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Glenda and Pūtaiao

Glenda Te Rito descends from the Ngāti Hinemanu hapū (Ōmahu), of Ngāti Kahungunu. Both her and her tāne (Ngāti Kurī) are dedicated to ensuring their five tamariki get a good education. In fact, as the pūtaiao teacher in the wharekura, Glenda teaches in the kura that her tamariki attend, Te Kura Kaupapa Māori o Te Ara Hou. Read her kōrero here.




I began my teaching career as a new entrant teacher, then shifted to wharekura and accepted the position of the pūtaiao kaiako. Pūtaiao and wharekura are very new to me, this is just my second year teaching ‘science’ in wharekura. I teach all levels, from year 9 to 13. It is a challenge, however I bring my junior teaching skills to the position, these help me understand my students’ learning needs.




While there are differences between science and pūtaiao I believe both kaupapa connect in some ways. Pūtaiao comes from whakaaro Māori, from kaupapa Māori and horopaki Māori. It stems from a Māori worldview, but also gives our ākonga access to ‘science’.




In a recent visit from my student teacher’s tutor, it was suggested that we engage more with kaupapa pūtaiao. The recommendation was to study ‘manu aute’. The pūtaiao content in that kaupapa centres around force, or tōpana. The principles are the same, for example we learn about force in our traditional games such as ‘poitoa’. The resources used to make the ‘manu aute’ are from te taiao (the natural environment) and our tīpuna used these as a pastime and for other purposes such as communication.


When we discuss ‘manu aute’ and ‘poitoa’ we are discussing both whakaaro Māori and science concepts. Forces involved in these pastimes are also evident in projectile motion, for example horizontal and circular motion, and centripetal force and gravitation. My job is to show the connection of physics to te ao Māori and vice versa. I believe that both kaupapa are extremely important for our tamariki and that we should give as much mana to both.


While it is important for our tamariki to learn about traditional practices, it’s also important for them to understand ‘science’. At the beginning of every year I ask my ākonga what they want to learn, so that we can work together to construct our programme. The majority say they want to learn ‘science things’. They want to learn about rockets, forces and chemistry – not just about the ngahere or awa. So it’s important that I listen to them.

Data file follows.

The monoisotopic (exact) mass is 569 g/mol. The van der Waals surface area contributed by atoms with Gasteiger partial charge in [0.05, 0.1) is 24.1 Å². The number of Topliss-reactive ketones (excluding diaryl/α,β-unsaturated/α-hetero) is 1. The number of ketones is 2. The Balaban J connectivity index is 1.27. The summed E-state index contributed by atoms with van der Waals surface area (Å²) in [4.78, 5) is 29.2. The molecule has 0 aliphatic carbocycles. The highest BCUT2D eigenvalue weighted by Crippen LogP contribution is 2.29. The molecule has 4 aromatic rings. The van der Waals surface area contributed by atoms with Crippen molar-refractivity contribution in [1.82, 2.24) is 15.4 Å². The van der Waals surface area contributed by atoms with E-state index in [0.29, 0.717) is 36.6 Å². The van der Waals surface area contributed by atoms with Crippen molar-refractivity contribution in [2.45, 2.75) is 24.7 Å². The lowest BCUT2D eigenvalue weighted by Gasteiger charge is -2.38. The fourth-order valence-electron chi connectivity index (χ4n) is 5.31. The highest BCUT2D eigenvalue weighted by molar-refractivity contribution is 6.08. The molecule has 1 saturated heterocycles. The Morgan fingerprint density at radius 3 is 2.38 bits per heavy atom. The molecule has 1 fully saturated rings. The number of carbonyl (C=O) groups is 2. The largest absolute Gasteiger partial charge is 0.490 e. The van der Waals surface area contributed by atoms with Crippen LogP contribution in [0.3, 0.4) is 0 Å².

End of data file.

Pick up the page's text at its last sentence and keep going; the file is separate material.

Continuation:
Physics and chemistry are difficult kaupapa and the terminology within these scientific concepts are challenging. I can’t be without the Papakupu Pūtaiao. He mihi nui ki a Ian Christensen. Without this resource, I’m not sure that I could deliver a pūtaiao programme. It’s my paipera tapu!


I get extra support from colleagues, also professional development opportunities via online hui, designed and delivered by the New Zealand Institute of Physics. I meet regularly with two colleagues at Karamu High School in Hastings. One teaches Ahu Pūngao or Physics and is a great help. I also meet with David Housden via video conferencing link Zoom. David has penned a number of books about physics, and continues to support my professional development in this area. I’ve spent a lot of time reading about and focussing on physics because that is what our students want to learn about. It’s been invaluable having such great support. Without them, who would verify my mahi?


The kaupapa may change next year - it will depend on what my new ākonga are interested in and want to learn about.




If there is one thing I appreciate more than anything, is the opportunity to work alongside dedicated kaiako of Pūtaiao. I learn better by working kanohi ki te kanohi with people who I can touch base with because they are geographically close, or online. So, for those kaiako who are out there needing support:


  • Study your kaupapa, especially the terminology you need to deliver your programme to ensure students are proficient in both reo Māori and reo Pākehā.
  • There is a lot of content online – use it!
  • Prepare your students well for when they leave kura; so that they are proficient in both languages, strong in their values and beliefs, and have a strong foundation in their tikanga Māori that gives them confidence in applying these in the outside world.
  • Seek out other kaiako in your region who are teaching pūtaiao or science.
  • Make contact and build a reciprocal, professional relationship.
  • Share ideas and resources, ask questions, research together.
  • Be open to planning your programme based on your students’ interests.
  • Make science and pūtaiao engaging so students can connect to it.
  • Read, be well organised – even when you are tired make the effort to read and be prepared for the next day.
  • Open lots of doors for students!


Glenda’s recommended website for her current kaupapa is:

The Physics Classroom


Ako Panuku provides additional support through Te Kāhui Pūtaiao.


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PO Box 603, Whakatāne 3158
e: akopanuku@haemata.co.nz
t: (64 7) 308 6322